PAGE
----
When Mr. Pennant finished going over the class rules, he told us, “You guys are in fourth grade now. You’re all eight or nine years old. In previous times that’d be a large chunk of your lives on earth.”
He made a face at this, eyes big and corners of his mouth drawn down, to indicate something like ”Impressive.” We’d all gotten to know Mr. Pennant a little bit in previous years—he lead our daily assemblies—and were excited to be in his class. Older siblings told us he was fun.
“Nine years would be about one-quarter of your life. By the way, are you guys ready for fractions?” He smiled wide and jumped his eyebrows up and down. We laughed.
“In a previous age, most of you wouldn’t even be here. Not just at a decent private school. I mean alive. Most of you would be dead. You, Chris, you’d never have made it. Tiffany, there’s just no way. Life was hard and brutish and short and usually ended in your early childhood. Making it this far would have been an accomplishment.
“Your parents would have buried you. You’d be underground, still and silent, eyes closed, full of worms. And that is exactly where you’re headed. I just heard myself say that, and it sounds like a threat. It shouldn’t sound like a threat. I don’t mean it to sound that way at all. I’m headed the same way. You’re born, life is a struggle, and you die. We suffer our days away and then die, go back to the earth. Your bodies aren’t even at the height of their powers yet, but they’re still just looking for opportunities to fail you. Especially you, Chris.”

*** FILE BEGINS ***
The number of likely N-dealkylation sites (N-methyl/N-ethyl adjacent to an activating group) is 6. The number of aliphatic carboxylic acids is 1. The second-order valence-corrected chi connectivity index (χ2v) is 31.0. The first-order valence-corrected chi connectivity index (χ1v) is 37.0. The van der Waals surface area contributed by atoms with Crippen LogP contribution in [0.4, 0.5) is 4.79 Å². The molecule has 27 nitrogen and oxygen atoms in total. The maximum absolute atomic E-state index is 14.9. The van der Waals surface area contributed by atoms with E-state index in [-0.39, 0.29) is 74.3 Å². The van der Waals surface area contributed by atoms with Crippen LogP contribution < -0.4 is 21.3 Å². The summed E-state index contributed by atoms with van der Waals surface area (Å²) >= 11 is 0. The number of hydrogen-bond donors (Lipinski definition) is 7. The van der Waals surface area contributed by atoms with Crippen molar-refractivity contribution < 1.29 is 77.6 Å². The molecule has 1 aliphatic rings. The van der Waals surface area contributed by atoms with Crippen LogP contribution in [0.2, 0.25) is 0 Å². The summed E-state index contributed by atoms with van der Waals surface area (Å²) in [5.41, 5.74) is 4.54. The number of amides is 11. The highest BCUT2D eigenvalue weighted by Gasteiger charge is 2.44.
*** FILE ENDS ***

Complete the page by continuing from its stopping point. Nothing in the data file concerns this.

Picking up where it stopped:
He went to the front of the classroom and wrote on the board.
“As for man, his days are as grass.
As a flower of the field, so he flourisheth.
For the wind passeth over it, and it is gone,
and the place thereof shall know it no more.”
He wrote it and spoke it in that weird staccato pace your voice does to match your hand, like it’s running alongside of a horse.
“That’s the bible. Not only do you die, you will be forgotten. Put your hand on your heart. Not for the pledge of allegiance. I want you to feel your heart. 100,800 beats per day. Now think about your heart beating. All it has to do is stop. Why is it beating anyway? You don’t control it. You can’t talk it into continuing to beat. If it stops, it just stops. If you learn one thing this year, I want you to learn that. Death is a wave and it is rolling toward you even now. I want you to learn that. But you know what?”
He held one finger up. He smiled.
“Now it’s story time.”
We had a substitute the next day, and for the next two weeks, and then we had Ms. Cressler for the rest of the year.